By Dr. Jo-Anne Clarke, Dean, Continuing Studies
Canadian designer and innovator Bruce Mau wrote a manifesto for growth in 1998 that starts with four simple words: "Let events change you." These words have never been more relevant than over the past 18 months. A global pandemic, climate change, racial injustice and calls for real action on respect and reconciliation with Indigenous peoples— there is no doubt that we are experiencing disruption and change on a massive scale. Much of this change may feel like it is being thrust upon us, but how we experience and respond to these events is critical. Ask yourself, when things get back to "normal," will I resume my old routines or try something new? When faced with new ideas, will I hold fast to my views or be open to diverse perspectives? How can I be part of designing a better future?
Mau said, "You have to be willing to grow. Growth is different from something that happens to you: You produce it. You live it. The prerequisites for growth are the openness to experience events and the willingness to be changed by them."
This fall, I invite you to explore new ideas, design your new normal, and re-connect with others through learning. In the calendar, you will find a wide range of courses on everything from Intercultural Communication in the Workplace to an exploration of Ecclesiastes and the Meaning of Life. Deepen your knowledge about a particular subject, or explore a topic that you know absolutely nothing about. It's up to you.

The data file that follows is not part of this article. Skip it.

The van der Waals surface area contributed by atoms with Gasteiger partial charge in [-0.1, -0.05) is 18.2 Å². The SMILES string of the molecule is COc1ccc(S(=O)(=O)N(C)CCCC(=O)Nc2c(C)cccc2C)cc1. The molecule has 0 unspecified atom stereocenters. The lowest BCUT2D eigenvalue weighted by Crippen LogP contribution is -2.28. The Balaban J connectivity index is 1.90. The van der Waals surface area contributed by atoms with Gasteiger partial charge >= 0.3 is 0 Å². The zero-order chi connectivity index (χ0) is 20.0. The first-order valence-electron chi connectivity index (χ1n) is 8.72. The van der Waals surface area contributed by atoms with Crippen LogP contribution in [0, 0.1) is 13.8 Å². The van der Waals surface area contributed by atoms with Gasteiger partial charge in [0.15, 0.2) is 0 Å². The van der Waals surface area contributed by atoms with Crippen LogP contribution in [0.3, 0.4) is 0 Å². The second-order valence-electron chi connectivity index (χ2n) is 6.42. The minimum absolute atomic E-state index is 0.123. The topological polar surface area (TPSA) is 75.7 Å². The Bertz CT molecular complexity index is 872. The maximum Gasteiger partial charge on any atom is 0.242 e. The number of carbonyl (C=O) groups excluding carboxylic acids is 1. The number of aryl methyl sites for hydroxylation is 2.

Let events change you. What do these words mean for Continuing Studies at UVic? We have learned that being prepared, adaptable and responsive is critical. That's why we are offering small class or online learning environments to suit your lifestyle and comfort level. We've also introduced more flexible learning options like Introduction to Mycology, a new self-study course on fungi that enables you to gain foundational scientific knowledge at your own pace.
We have also seen how the pandemic has accelerated the need for professional growth and training. Continuing Studies has been actively working with industry and community partners to help people reskill and upskill for evolving work demands. This past year, we launched new micro-credential programs in business communication, administrative technology and emergency management, to name a few. And we're just getting started.
Massive change is afoot, inviting us to rethink how we live, work and solve complex problems for the planet. This fall, I encourage you to re-emerge from social isolation and reflect on recent events with others. Connect to diverse perspectives, share your big ideas, and just be open to new experiences. Let education change you.